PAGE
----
The Farce of the UN Human Rights Council

Erasmus at The Economist writes about the United Nations Human Rights Council, which is little more than a bad joke. The council is made up of 46 nations, many of them with an absolutely appalling record on human rights (including the United States, by the way).

THE UN Human Rights Council was voted into existence in 2006, in the hope that it would do a better job than its predecessor, the Commission on Human Rights, at promoting the basic freedoms which almost every country in the world has accepted, in theory. It was hoped, for example, that there would be healthy competition for places on the new body’s rotating membership of 47 nations. Countries aspiring to a place on the council would, so the theory went, have an an incentive to behave better.

It doesn’t seem to have worked. Let’s focus purely on religious freedom, which is the main concern of Erasmus, and is by most people’s lights an important human entitlement. Of the 14 nations voted onto the council today, three—China, Saudi Arabia and Vietnam—have been designated by the US Commission on International Religious Freedom as “countries of particular concern” in respect of religious liberty, while another two—Russia and Cuba—are deemed by the Commission to violate liberty of conscience in significant ways.

Now one can, of course, challenge the Commission’s hierarchy of violators; between and within healthy democracies there can be hard arguments over what exactly amounts to an infringement of religious rights. But Saudi Arabia does not even pretend to respect religious freedom, or to tolerate any form of overt religious practice other than the officially approved interpretation of Sunni Islam. The practical consequences of this stance can be appalling. In August, the Saudi founder of a mildly liberal website was sentenced to seven years in jail and 600 lashes for “insulting Islam” by encouraging some cautious religious debate. If the charge of apostasy—leaving Islam—had been upheld, he would have faced the death penalty.

Here are some of the countries on the UNHRC: China and Saudi Arabia, as noted above. The United States, which has been flaunting the Geneva Conventions, engaging in and covering up torture, for the last decade (indeed, via proxy, for most of the last century, not to mention the slaughter of Native Americans and mistreatment of blacks and other minorities going back to our founding). Kuwait, Qatar, the United Arab Emirates, all of which have harsh blasphemy laws (which should completely disqualify you from ever claiming to favor human rights at all). If this is a human rights council, one wonders what an anti-human rights council would look like.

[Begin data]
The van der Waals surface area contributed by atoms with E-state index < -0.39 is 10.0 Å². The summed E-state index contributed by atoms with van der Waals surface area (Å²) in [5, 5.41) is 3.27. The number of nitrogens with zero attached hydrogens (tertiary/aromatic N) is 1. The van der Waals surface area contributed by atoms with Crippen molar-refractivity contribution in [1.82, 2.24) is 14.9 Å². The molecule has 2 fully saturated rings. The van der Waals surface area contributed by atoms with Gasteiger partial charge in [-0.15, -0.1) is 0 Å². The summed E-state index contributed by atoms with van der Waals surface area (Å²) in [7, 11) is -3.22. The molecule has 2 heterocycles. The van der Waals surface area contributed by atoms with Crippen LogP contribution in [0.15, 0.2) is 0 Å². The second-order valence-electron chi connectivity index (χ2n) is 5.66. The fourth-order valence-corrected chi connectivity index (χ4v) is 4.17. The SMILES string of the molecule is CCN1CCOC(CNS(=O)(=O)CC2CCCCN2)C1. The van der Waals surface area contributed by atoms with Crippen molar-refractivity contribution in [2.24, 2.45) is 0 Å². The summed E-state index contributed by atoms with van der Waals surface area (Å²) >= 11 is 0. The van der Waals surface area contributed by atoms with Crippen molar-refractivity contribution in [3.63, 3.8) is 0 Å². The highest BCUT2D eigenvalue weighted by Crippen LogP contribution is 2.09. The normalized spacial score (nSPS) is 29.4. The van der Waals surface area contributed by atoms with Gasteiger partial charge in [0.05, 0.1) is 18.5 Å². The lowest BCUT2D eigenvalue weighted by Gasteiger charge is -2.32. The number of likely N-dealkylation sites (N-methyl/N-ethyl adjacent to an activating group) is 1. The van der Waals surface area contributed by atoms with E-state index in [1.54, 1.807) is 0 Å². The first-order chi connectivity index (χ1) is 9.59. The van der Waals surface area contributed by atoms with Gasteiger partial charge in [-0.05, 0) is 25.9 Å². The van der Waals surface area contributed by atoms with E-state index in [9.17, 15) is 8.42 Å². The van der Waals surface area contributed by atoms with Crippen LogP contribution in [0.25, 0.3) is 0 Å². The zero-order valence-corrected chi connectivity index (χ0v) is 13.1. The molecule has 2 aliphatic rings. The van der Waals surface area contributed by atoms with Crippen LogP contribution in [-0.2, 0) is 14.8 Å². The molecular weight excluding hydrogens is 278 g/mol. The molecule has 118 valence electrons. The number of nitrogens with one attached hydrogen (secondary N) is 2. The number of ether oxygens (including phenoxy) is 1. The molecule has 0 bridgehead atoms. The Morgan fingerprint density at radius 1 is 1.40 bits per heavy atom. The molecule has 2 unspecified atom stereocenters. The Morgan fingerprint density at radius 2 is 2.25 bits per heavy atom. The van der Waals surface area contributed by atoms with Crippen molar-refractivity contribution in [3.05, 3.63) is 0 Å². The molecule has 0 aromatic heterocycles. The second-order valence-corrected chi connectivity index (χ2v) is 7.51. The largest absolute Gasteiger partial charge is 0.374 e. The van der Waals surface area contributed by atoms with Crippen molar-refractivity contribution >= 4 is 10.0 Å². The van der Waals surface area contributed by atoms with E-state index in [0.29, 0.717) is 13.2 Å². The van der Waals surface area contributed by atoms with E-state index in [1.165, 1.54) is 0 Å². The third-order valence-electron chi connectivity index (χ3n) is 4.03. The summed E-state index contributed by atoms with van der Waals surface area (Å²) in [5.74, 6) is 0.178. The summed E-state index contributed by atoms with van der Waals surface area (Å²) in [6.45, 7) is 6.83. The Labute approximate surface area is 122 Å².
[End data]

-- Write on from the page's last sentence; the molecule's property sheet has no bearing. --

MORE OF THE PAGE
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  • mck9


    The United States, which has been flaunting the Geneva Conventions,,,

    I think you meant flouting. We are hardly in a position to flaunt them.


  • Sure, it’s bad, but think of the power that could be generated once we figure out how to harness irony.

  • suttkus

    No, no, no, Bush redefined torture so the term didn’t apply to the stuff we were doing, thus freeing us from having violated any treaties because everyone knows when you make up a definition of a term, you can apply it backward to stuff you signed before and override their old, now out-dated definitions. See? No problems! Also, our human rights record is perfect as we’ve defined anyone we do bad things to as not-human. You cannot argue with this logic!

    We must hope that the terrorists never figure out this technique. Otherwise, they would rebrand blowing up a building as “Positive Energy Enhancement of the Terrain” and there would be nothing we could do to stop them!

  • Point of information: The Saudi Arabian theocracy is based on Wahhabi Islam, not Sunni. While Wahhabism grew out of the Sunni interpretation, it claims to be the One True Islam. Most other schools, in return, consider Wahhabism to be heretical and pay it lip service only because it controls Mecca and thus the Hajj.

  • If the UNHRC is bad because the United States is a member, then complaining about the UNHRC seems rather pointless.

  • ragarth

    The worst of the abusers have a vested interest in trying to prevent the human rights council from doing its job. Ergo they try to get on it. The rest of the nations just don’t care about human rights in other nations, ergo they don’t feel a vested interest in getting on it.